City Hall has rejected a request from the Khmer Krom community to allow them to hold a ceremony at Freedom Park next month because that area is for “advocacy,” and not Buddhist ceremonies.
June 4 marks the 66th anniversary of the day that France officially ceded its Cochinchina colony, which included the former Kampuchea Krom provinces, to Vietnam—an episode in history that still irks many Cambodians.
The Khmer Kampuchea Krom Community, which is headed by Thach Setha—a member of the CNRP standing committee and an advisor to the party’s deputy president Kem Sokha—on Thursday had their Freedom Park plans rejected in a meeting with deputy municipal governor Khuong Sreng.
“Freedom Park is a place for advocacy and their ceremony is a Buddhist ceremony so they have to mark it at a pagoda or private place,” City Hall spokesman Long Dimanche said after the meeting last night.
Mr. Dimanche said municipal officials and security officers were also busy preparing for a separate ceremony to honor King Norodom Sihamoni on June 3.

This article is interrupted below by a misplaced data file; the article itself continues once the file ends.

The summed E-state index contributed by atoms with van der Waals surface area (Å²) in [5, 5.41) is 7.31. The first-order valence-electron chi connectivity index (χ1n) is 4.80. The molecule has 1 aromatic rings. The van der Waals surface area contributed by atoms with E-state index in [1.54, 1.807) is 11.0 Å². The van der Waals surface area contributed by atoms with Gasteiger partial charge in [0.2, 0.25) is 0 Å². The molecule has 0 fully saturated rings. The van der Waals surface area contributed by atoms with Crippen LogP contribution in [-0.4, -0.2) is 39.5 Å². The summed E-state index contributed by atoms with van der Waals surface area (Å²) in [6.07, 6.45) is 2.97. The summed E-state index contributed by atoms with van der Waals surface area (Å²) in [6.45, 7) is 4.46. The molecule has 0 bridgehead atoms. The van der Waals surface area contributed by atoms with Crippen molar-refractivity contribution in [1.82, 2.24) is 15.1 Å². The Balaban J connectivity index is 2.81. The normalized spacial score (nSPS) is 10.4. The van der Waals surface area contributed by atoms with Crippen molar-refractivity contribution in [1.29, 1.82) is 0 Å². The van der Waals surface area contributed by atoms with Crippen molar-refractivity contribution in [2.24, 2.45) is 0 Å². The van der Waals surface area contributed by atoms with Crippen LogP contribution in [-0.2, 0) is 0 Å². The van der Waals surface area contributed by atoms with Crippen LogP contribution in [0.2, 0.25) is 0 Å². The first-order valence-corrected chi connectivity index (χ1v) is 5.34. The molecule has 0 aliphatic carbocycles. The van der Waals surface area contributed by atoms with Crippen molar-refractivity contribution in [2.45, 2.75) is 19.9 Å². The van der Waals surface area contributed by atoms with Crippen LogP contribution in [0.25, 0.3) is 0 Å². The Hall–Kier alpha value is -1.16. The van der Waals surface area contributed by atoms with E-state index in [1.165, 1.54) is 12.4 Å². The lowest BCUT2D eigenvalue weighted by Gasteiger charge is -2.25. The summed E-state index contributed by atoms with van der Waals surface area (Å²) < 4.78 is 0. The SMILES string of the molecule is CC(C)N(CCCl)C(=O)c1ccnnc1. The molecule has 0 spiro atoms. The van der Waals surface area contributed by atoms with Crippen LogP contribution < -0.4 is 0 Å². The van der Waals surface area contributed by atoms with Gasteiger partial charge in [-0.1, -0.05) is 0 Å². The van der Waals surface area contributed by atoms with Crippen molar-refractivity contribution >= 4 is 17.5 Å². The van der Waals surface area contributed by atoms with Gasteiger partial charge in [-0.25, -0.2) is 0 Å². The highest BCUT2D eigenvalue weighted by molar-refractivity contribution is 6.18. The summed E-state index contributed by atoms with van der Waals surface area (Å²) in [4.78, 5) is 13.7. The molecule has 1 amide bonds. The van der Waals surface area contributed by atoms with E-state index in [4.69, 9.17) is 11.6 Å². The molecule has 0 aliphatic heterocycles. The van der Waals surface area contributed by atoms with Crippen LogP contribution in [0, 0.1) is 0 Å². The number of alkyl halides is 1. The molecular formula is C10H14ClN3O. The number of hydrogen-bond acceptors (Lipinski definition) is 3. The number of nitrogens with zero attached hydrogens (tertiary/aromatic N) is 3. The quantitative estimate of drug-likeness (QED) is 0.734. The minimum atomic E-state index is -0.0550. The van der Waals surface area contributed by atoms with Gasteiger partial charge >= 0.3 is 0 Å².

“We don’t have time to think about them,” Mr. Dimanche said. “Our decision is not related to politics, it is related to security.”
At last year’s ceremony, which went ahead at the predominantly Khmer Krom Samakki Raingsey pagoda despite City Hall banning the event, Mr. Sokha went on a tirade against the Vietnamese, saying that the 2010 stampede on Koh Pich island that killed 353 was engineered by Vietnam.
Asked if similar rhetoric could be expected next week, Mr. Setha said that this year’s ceremony was “organized by the Khmer Krom community, and not to do with the CNRP.”
Mr. Setha said thousands of monks and laypeople would gather at Wat Chas on the Chroy Changva peninsula, and slammed the City Hall restriction.
“It is a traditional Buddhist ceremony, not a concert,” he said. “If the prime minister doesn’t want people to call him a Vietnamese puppet, he should allow us to mark this day in public for all Cambodian people.”
© 2015, The Cambodia Daily. All rights reserved. No part of this article may be reproduced in print, electronically, broadcast, rewritten or redistributed without written permission.